The young priest was so devoted to the Sacred Heart that his fervor for this devotion became known far and wide. He even became known as the “Madman” of the Sacred Heart. But that was in Mexico. It was also during the intense anti-religious era of Catholic/Christian persecution that was beginning to rear its demonic head in the country. Evil finally became the rule of law when in 1917 the anti-religious Constitution of Mexico was enacted.

The new constitution prohibited public professions of faith, public processions and most devotional practices “outside” of church. (Have we heard this narrative advanced in our country?) Father Hurtado promptly proposed a project where a huge cross would be placed somewhere in the center of Mexico to honor Christ as the true King of Mexico. He was now in direct violation of the law.

The plans for the project began  to come together as Father Hurtado led the  movement to erect the giant cross. Signs were distributed throughout Mexico declaring Christ as the King of Mexico. These signs also proclaimed the nation’s devotion to the Sacred Heart. Word spread quickly throughout the country and a public ceremony was scheduled for the laying of the project’s cornerstone.  Government leaders were furious.

In 1923 over 40, 000 Roman catholics headed to a spot in central Mexico called “La Loma” (the hill). The groundbreaking took place and the government decided it was time to intensify the “law”. Persecution of Catholics intensified and Father Robles Hurtado was singled out for intense scrutiny to make sure he stopped his “anti-government” practices.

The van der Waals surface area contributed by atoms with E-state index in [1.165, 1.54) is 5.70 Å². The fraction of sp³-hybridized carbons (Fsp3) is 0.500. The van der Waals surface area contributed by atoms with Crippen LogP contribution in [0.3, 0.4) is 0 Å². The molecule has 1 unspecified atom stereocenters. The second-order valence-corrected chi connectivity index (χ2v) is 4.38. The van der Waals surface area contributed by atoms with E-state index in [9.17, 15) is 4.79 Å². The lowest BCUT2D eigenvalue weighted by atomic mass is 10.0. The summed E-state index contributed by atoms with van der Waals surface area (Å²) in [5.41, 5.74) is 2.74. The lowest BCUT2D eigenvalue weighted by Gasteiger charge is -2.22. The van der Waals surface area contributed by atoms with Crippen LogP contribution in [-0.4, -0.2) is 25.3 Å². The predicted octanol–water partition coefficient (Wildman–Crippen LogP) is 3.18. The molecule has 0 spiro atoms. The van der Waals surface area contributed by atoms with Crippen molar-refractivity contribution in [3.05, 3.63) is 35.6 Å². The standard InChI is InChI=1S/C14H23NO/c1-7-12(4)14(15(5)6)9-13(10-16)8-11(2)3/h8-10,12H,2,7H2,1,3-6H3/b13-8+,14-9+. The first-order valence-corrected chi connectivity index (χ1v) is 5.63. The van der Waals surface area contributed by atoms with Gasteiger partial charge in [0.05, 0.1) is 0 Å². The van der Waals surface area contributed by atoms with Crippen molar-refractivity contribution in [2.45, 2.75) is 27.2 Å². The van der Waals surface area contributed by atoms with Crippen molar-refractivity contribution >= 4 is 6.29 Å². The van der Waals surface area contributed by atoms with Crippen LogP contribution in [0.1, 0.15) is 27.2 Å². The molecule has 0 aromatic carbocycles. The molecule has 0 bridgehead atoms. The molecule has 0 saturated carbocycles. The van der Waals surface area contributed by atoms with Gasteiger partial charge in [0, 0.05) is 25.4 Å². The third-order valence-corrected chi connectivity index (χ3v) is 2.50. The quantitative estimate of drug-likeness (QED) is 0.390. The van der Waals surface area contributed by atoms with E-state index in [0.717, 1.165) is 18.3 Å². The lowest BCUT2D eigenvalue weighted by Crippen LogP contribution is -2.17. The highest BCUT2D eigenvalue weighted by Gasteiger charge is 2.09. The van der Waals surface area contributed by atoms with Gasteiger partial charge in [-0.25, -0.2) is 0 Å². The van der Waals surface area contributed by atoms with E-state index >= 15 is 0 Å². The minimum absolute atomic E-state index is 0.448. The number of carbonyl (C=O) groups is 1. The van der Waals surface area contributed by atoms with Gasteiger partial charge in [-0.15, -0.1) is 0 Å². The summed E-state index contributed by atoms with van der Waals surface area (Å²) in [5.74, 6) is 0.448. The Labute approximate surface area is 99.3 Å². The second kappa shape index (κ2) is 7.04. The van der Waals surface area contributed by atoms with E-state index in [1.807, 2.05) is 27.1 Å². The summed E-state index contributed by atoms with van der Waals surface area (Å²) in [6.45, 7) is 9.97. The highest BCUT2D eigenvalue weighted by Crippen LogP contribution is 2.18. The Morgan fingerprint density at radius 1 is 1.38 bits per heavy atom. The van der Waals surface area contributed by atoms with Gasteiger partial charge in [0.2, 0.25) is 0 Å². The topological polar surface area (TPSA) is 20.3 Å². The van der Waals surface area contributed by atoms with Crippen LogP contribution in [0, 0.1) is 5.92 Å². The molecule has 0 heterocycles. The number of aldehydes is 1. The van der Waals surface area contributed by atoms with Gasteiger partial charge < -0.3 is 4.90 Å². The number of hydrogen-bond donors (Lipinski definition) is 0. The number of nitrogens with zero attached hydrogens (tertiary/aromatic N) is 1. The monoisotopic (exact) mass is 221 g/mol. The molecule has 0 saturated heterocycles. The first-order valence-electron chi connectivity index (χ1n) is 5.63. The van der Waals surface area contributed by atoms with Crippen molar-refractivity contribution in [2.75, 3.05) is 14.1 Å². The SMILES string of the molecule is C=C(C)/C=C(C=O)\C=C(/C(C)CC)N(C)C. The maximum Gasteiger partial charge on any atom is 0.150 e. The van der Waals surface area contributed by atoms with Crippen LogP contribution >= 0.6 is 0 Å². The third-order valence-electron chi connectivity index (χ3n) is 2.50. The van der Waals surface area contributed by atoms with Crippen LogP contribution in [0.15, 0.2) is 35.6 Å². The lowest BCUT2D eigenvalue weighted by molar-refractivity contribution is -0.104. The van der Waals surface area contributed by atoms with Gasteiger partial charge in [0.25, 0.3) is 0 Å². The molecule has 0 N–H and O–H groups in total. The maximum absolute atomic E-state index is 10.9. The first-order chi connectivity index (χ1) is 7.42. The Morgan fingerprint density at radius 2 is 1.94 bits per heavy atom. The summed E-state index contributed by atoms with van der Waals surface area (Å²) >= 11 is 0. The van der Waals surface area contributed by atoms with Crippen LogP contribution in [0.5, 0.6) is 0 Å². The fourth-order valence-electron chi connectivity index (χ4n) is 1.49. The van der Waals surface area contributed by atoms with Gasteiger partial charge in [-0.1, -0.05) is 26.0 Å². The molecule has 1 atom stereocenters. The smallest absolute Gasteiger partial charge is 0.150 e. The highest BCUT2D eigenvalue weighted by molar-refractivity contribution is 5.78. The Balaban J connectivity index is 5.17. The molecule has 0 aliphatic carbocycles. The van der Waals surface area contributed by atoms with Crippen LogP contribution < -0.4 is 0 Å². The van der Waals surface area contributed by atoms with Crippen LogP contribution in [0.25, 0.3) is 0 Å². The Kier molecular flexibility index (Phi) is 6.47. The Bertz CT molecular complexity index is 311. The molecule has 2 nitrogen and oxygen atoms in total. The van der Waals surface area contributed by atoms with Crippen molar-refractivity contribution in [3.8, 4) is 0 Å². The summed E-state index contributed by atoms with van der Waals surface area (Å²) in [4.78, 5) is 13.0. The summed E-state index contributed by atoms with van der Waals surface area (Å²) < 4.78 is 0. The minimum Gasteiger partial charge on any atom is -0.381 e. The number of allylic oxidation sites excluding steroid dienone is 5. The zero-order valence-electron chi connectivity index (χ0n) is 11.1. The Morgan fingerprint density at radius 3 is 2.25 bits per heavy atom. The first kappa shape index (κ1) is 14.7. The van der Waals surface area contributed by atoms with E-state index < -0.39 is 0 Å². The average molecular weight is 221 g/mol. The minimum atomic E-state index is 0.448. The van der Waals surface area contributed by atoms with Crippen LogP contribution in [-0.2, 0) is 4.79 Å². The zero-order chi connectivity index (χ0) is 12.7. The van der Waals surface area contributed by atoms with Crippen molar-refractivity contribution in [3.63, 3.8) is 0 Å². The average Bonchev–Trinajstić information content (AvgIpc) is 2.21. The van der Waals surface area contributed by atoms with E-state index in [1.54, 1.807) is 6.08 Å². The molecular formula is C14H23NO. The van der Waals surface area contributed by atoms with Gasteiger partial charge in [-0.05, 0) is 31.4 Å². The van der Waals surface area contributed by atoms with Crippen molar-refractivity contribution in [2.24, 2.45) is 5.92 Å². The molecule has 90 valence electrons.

Father Hurtado, despite demands by the government that he leave the country, continued his ministry, offering Mass, hearing confessions for hours at a time, visiting the poor and the sick, performing baptisms, anointing the dying  and teaching the children.the faith. Then came 1924 and a new president. His name was Plutarco Elias Calles and he held a fierce hatred of Roman Catholics.

Presidente Calles was determined to stop all religious practices within Mexico. He ordered the Constitution of 1917 to be strictly enforced and the result was one of the bloodiest episodes in Mexican history. From 1927 through 1929 the Cristero War ravaged Mexico and Father Jose Robles Hurtado was destined to be one of its victims.

As has been proven throughout history, when certain people gain power that power can become an evil aphrodisiac. Hiding behind “laws” enacted to help them attain their goals of domination, they can kill with a reckless, oftentime vicious, abandon. The evil at work in Mexico was not about to ignore the young priest.

On June 25, 1927, while leading a family in prayer at their home, soldiers broke into the house and arrested Father Hurtado for “violating the law”. He was immediately found guilty and sentenced to be hanged. In this world there would be no appeals.

The next morning, before dawn, Father Jose Maria Robles Hurtado, age 39, was led out to a nearby oak tree. The priest, facing his immediate death, offered an understanding and compassion for his executioners. He  forgave them and insisted that he be allowed to place the noose around his own neck. This way none of the men there would have to feel guilty about what was happening. He was handed the noose, kissed it, and slid it over his head. Then he went to meet his beloved Sacred Heart.
Several of the executioners openly wept.

Father Jose Robles Hurtado, the “Madman” of the Sacred Heart. was canonized a saint by Pope St. John Paul II on May 21, 2000.

                                     ©Larry Peterson 2016 All Rights Reserved